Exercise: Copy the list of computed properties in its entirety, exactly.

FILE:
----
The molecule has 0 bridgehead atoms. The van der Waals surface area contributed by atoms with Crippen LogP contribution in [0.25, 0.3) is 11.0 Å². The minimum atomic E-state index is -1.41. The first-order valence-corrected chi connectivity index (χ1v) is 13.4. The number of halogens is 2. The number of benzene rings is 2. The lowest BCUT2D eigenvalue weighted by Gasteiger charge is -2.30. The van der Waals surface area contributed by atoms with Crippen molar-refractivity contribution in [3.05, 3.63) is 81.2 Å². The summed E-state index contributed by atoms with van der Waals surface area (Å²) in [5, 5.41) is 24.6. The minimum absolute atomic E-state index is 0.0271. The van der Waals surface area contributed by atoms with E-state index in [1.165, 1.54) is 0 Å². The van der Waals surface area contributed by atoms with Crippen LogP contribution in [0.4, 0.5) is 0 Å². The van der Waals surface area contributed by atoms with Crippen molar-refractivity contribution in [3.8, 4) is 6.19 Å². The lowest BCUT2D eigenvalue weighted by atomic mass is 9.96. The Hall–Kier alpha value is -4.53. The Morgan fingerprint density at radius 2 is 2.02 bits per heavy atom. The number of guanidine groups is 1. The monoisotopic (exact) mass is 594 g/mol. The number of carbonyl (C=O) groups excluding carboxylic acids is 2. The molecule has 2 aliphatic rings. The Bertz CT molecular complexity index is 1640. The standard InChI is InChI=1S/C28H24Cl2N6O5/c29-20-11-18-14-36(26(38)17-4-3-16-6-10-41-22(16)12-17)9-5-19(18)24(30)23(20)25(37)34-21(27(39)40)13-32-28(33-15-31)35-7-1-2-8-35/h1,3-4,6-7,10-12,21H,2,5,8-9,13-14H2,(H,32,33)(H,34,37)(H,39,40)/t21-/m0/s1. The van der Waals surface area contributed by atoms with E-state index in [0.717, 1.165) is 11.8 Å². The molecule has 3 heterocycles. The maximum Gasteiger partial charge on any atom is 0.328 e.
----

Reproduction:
The molecule has 0 bridgehead atoms. The van der Waals surface area contributed by atoms with Crippen LogP contribution in [0.25, 0.3) is 11.0 Å². The minimum atomic E-state index is -1.41. The first-order valence-corrected chi connectivity index (χ1v) is 13.4. The number of halogens is 2. The number of benzene rings is 2. The lowest BCUT2D eigenvalue weighted by Gasteiger charge is -2.30. The van der Waals surface area contributed by atoms with Crippen molar-refractivity contribution in [3.05, 3.63) is 81.2 Å². The summed E-state index contributed by atoms with van der Waals surface area (Å²) in [5, 5.41) is 24.6. The minimum absolute atomic E-state index is 0.0271. The van der Waals surface area contributed by atoms with E-state index in [1.165, 1.54) is 0 Å². The van der Waals surface area contributed by atoms with Crippen LogP contribution in [0.4, 0.5) is 0 Å². The van der Waals surface area contributed by atoms with Crippen molar-refractivity contribution in [3.8, 4) is 6.19 Å². The lowest BCUT2D eigenvalue weighted by atomic mass is 9.96. The Hall–Kier alpha value is -4.53. The Morgan fingerprint density at radius 2 is 2.02 bits per heavy atom. The number of guanidine groups is 1. The monoisotopic (exact) mass is 594 g/mol. The number of carbonyl (C=O) groups excluding carboxylic acids is 2. The molecule has 2 aliphatic rings. The Bertz CT molecular complexity index is 1640. The standard InChI is InChI=1S/C28H24Cl2N6O5/c29-20-11-18-14-36(26(38)17-4-3-16-6-10-41-22(16)12-17)9-5-19(18)24(30)23(20)25(37)34-21(27(39)40)13-32-28(33-15-31)35-7-1-2-8-35/h1,3-4,6-7,10-12,21H,2,5,8-9,13-14H2,(H,32,33)(H,34,37)(H,39,40)/t21-/m0/s1. The van der Waals surface area contributed by atoms with E-state index in [0.717, 1.165) is 11.8 Å². The molecule has 3 heterocycles. The maximum Gasteiger partial charge on any atom is 0.328 e.